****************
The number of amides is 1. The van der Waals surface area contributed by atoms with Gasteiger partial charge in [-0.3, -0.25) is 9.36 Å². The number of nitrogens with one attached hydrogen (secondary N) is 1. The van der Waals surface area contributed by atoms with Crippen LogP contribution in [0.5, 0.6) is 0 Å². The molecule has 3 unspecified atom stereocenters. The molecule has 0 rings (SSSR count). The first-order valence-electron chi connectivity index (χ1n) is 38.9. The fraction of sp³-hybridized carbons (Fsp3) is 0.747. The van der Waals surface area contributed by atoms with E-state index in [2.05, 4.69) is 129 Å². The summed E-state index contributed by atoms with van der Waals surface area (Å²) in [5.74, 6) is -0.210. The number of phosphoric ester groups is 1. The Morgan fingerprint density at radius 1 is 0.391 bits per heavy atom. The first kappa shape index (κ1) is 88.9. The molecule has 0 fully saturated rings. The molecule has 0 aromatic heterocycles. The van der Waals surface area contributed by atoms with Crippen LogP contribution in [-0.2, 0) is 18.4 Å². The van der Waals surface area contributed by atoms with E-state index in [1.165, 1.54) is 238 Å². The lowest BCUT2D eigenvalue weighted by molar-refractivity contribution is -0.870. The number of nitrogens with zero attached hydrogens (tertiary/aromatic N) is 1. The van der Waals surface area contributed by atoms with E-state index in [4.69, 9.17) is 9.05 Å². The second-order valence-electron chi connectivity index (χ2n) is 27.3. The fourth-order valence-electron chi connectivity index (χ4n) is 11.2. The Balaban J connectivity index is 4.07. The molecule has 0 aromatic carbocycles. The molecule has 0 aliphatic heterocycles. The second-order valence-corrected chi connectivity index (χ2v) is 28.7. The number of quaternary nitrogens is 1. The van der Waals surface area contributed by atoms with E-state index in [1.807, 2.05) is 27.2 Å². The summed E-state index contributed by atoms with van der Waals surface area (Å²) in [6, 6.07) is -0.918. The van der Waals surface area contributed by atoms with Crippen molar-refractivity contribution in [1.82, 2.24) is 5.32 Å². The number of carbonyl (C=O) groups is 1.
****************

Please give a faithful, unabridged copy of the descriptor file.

The number of amides is 1. The van der Waals surface area contributed by atoms with Gasteiger partial charge in [-0.3, -0.25) is 9.36 Å². The number of nitrogens with one attached hydrogen (secondary N) is 1. The van der Waals surface area contributed by atoms with Crippen LogP contribution in [0.5, 0.6) is 0 Å². The molecule has 3 unspecified atom stereocenters. The molecule has 0 rings (SSSR count). The first-order valence-electron chi connectivity index (χ1n) is 38.9. The fraction of sp³-hybridized carbons (Fsp3) is 0.747. The van der Waals surface area contributed by atoms with E-state index in [2.05, 4.69) is 129 Å². The summed E-state index contributed by atoms with van der Waals surface area (Å²) in [5.74, 6) is -0.210. The number of phosphoric ester groups is 1. The Morgan fingerprint density at radius 1 is 0.391 bits per heavy atom. The first kappa shape index (κ1) is 88.9. The molecule has 0 fully saturated rings. The molecule has 0 aromatic heterocycles. The van der Waals surface area contributed by atoms with Crippen LogP contribution in [-0.2, 0) is 18.4 Å². The van der Waals surface area contributed by atoms with E-state index in [1.165, 1.54) is 238 Å². The lowest BCUT2D eigenvalue weighted by molar-refractivity contribution is -0.870. The number of nitrogens with zero attached hydrogens (tertiary/aromatic N) is 1. The van der Waals surface area contributed by atoms with E-state index in [4.69, 9.17) is 9.05 Å². The second-order valence-electron chi connectivity index (χ2n) is 27.3. The fourth-order valence-electron chi connectivity index (χ4n) is 11.2. The Balaban J connectivity index is 4.07. The molecule has 0 aromatic carbocycles. The molecule has 0 aliphatic heterocycles. The second-order valence-corrected chi connectivity index (χ2v) is 28.7. The number of quaternary nitrogens is 1. The van der Waals surface area contributed by atoms with E-state index in [1.807, 2.05) is 27.2 Å². The summed E-state index contributed by atoms with van der Waals surface area (Å²) in [6, 6.07) is -0.918. The van der Waals surface area contributed by atoms with Crippen molar-refractivity contribution in [1.82, 2.24) is 5.32 Å². The number of carbonyl (C=O) groups is 1.